As per the AOO letter (16) issued in late September, 2020, Mirlais Mustafa, Hayatullah Nawabi, Naser Islam, and Abul Raziq Ibrahimi, who are all senior officials of the MoPH, were also introduced to the AGO as suspects of violating the procurement laws. The letter says that Mirlais Mustafa requested assignment of assessment delegation to the Minister in the absence of the contract while it is a duty of the central stock of the Ministry. Then, the former minister, Feroz, assigned Hayatullah Nawabi, Naser Islam, and Abdul Raziq Ibrahimi as members of the delegation.

Medical equipment transferred to Kandahar were taken back to Kabul after four months.

“The delegation has received the medical equipment without [asking] for an approved contract from the company and proceeded with explanation them (the medical items). This is in contradiction with the provision of the clause 03 and 04 of the article 107 of the procurement procedure,” the AOO argued in its letter.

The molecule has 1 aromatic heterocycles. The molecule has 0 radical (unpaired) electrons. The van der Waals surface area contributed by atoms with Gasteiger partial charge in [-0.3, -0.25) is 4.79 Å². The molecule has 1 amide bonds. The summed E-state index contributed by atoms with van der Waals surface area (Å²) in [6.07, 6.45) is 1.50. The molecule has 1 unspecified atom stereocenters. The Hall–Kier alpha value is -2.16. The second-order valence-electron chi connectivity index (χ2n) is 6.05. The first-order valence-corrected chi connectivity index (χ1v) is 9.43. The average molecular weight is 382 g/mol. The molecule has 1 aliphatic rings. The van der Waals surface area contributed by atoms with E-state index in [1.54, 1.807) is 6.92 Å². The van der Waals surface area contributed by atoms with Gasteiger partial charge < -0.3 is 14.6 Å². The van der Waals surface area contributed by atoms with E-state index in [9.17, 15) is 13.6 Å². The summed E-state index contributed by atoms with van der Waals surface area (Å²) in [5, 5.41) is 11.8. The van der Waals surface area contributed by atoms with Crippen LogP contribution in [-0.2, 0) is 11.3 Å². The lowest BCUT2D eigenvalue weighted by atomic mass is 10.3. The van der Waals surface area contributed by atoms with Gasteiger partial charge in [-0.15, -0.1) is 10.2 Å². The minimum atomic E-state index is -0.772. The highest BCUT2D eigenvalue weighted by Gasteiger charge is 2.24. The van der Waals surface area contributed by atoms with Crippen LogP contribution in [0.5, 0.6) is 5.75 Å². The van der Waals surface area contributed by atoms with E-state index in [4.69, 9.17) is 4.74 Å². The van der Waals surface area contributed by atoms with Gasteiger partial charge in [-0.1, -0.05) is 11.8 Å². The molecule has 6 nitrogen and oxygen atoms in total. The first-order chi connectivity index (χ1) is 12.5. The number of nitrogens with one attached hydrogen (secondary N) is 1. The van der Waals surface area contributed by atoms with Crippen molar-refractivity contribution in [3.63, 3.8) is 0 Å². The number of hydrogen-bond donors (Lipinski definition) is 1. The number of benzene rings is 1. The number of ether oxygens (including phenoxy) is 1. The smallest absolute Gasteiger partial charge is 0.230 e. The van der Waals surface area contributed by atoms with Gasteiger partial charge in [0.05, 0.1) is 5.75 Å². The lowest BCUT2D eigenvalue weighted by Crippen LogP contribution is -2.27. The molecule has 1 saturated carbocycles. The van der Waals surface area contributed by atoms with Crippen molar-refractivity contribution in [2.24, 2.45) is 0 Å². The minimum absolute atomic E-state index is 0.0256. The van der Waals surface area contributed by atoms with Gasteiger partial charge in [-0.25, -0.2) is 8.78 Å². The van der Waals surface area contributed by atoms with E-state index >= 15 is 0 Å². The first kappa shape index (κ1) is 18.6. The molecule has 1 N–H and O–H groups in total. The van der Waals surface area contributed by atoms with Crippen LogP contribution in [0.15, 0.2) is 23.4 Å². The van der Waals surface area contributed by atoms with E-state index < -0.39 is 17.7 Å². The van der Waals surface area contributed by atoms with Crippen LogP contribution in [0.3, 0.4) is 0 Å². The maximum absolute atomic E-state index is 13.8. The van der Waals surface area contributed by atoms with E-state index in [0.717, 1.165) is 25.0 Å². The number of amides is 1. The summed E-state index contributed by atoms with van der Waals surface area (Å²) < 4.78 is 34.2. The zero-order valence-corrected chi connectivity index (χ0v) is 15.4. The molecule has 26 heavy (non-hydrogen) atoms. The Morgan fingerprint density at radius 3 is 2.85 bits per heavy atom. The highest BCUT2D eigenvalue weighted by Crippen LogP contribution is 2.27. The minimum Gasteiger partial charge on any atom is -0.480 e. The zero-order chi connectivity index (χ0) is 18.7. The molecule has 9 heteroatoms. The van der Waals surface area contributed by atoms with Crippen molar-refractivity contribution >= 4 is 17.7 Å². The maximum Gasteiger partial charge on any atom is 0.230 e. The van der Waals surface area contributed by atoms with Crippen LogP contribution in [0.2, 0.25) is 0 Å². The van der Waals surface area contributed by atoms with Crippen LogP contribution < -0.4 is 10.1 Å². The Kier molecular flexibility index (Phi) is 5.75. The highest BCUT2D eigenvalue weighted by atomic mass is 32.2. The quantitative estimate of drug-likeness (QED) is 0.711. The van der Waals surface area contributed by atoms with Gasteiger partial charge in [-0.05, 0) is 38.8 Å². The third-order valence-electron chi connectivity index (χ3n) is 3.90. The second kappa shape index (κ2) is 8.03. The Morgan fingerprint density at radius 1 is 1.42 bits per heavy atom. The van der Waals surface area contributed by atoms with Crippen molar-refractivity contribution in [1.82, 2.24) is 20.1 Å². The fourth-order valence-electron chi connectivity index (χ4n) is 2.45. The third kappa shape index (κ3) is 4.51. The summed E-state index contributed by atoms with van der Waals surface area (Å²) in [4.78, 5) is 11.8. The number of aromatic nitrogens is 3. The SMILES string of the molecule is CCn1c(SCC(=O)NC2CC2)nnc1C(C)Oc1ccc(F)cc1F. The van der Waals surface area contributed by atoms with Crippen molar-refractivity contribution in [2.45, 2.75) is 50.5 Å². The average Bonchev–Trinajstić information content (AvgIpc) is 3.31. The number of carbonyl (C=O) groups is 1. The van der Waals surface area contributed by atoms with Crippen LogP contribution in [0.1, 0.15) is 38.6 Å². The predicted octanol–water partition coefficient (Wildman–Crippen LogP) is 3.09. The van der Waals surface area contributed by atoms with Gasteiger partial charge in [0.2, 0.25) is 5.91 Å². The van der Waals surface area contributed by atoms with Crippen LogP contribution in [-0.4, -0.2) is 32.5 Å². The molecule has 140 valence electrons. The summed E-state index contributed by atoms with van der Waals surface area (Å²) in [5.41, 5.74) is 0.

Pointing to the articles 388, 389, 403, and 407 of the Penal Code, the AOO has introduced health officials to the AGO on suspected charges of embezzlement, abuse of duty, and not observing the law.

Ineffective training on operating ventilators

In the letter (314) issued in July, 2020, the AOO has introduced Feda Mohammad Paykan and Wahid Majrooh, former and current deputy health ministers, to the AGO on suspected charges of having a role in offering ineffective training on operation of ventilators.

According to the letter, the ventilators in Covid-19 facilities, particularly in Afghan-Japan Hospital, Mohammad Ali Jenah Hospital, Shaykh Zahid Hospital, Khairkhana 102 Beds Hospital, Herat’s Shaydayee Hospital, and Nangarhar’s Covid-19 Hospital, have not been used properly due to the absence of skilled operators to operate them. In some provinces, health workers have simply reported the ventilators as “damaged or inactive” in a bid to hide their incompetency.